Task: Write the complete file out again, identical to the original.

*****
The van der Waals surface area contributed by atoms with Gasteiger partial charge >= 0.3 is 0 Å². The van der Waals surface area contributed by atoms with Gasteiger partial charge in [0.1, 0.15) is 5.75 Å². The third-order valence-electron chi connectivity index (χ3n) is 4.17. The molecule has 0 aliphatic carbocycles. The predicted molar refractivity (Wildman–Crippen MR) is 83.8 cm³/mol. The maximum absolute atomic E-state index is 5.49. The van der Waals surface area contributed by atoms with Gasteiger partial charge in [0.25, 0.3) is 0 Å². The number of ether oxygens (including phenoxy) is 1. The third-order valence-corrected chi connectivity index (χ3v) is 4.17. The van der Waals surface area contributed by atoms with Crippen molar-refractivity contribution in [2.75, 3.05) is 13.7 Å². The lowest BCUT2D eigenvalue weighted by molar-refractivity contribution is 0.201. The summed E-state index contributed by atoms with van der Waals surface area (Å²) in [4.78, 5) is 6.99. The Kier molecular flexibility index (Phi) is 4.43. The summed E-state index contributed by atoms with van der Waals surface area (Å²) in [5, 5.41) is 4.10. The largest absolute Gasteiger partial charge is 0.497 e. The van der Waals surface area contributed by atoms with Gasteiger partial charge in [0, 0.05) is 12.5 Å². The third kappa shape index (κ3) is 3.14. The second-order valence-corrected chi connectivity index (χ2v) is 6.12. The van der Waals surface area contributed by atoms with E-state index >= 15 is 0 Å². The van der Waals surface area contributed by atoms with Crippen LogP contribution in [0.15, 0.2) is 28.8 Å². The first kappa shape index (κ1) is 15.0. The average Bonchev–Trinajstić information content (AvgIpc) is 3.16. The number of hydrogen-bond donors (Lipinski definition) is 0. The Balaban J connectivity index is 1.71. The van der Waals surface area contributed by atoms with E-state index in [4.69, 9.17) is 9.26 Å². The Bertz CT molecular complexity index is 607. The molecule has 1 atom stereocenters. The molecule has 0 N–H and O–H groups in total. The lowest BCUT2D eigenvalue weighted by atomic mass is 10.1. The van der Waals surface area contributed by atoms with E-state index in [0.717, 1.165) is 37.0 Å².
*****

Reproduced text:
The van der Waals surface area contributed by atoms with Gasteiger partial charge >= 0.3 is 0 Å². The van der Waals surface area contributed by atoms with Gasteiger partial charge in [0.1, 0.15) is 5.75 Å². The third-order valence-electron chi connectivity index (χ3n) is 4.17. The molecule has 0 aliphatic carbocycles. The predicted molar refractivity (Wildman–Crippen MR) is 83.8 cm³/mol. The maximum absolute atomic E-state index is 5.49. The van der Waals surface area contributed by atoms with Gasteiger partial charge in [0.25, 0.3) is 0 Å². The number of ether oxygens (including phenoxy) is 1. The third-order valence-corrected chi connectivity index (χ3v) is 4.17. The van der Waals surface area contributed by atoms with Crippen molar-refractivity contribution in [2.75, 3.05) is 13.7 Å². The lowest BCUT2D eigenvalue weighted by molar-refractivity contribution is 0.201. The summed E-state index contributed by atoms with van der Waals surface area (Å²) in [4.78, 5) is 6.99. The Kier molecular flexibility index (Phi) is 4.43. The summed E-state index contributed by atoms with van der Waals surface area (Å²) in [5, 5.41) is 4.10. The largest absolute Gasteiger partial charge is 0.497 e. The van der Waals surface area contributed by atoms with Gasteiger partial charge in [0, 0.05) is 12.5 Å². The third kappa shape index (κ3) is 3.14. The second-order valence-corrected chi connectivity index (χ2v) is 6.12. The van der Waals surface area contributed by atoms with E-state index >= 15 is 0 Å². The van der Waals surface area contributed by atoms with Crippen LogP contribution in [0.15, 0.2) is 28.8 Å². The first kappa shape index (κ1) is 15.0. The average Bonchev–Trinajstić information content (AvgIpc) is 3.16. The number of hydrogen-bond donors (Lipinski definition) is 0. The Balaban J connectivity index is 1.71. The van der Waals surface area contributed by atoms with E-state index in [4.69, 9.17) is 9.26 Å². The Bertz CT molecular complexity index is 607. The molecule has 1 atom stereocenters. The molecule has 0 N–H and O–H groups in total. The lowest BCUT2D eigenvalue weighted by atomic mass is 10.1. The van der Waals surface area contributed by atoms with E-state index in [0.717, 1.165) is 37.0 Å².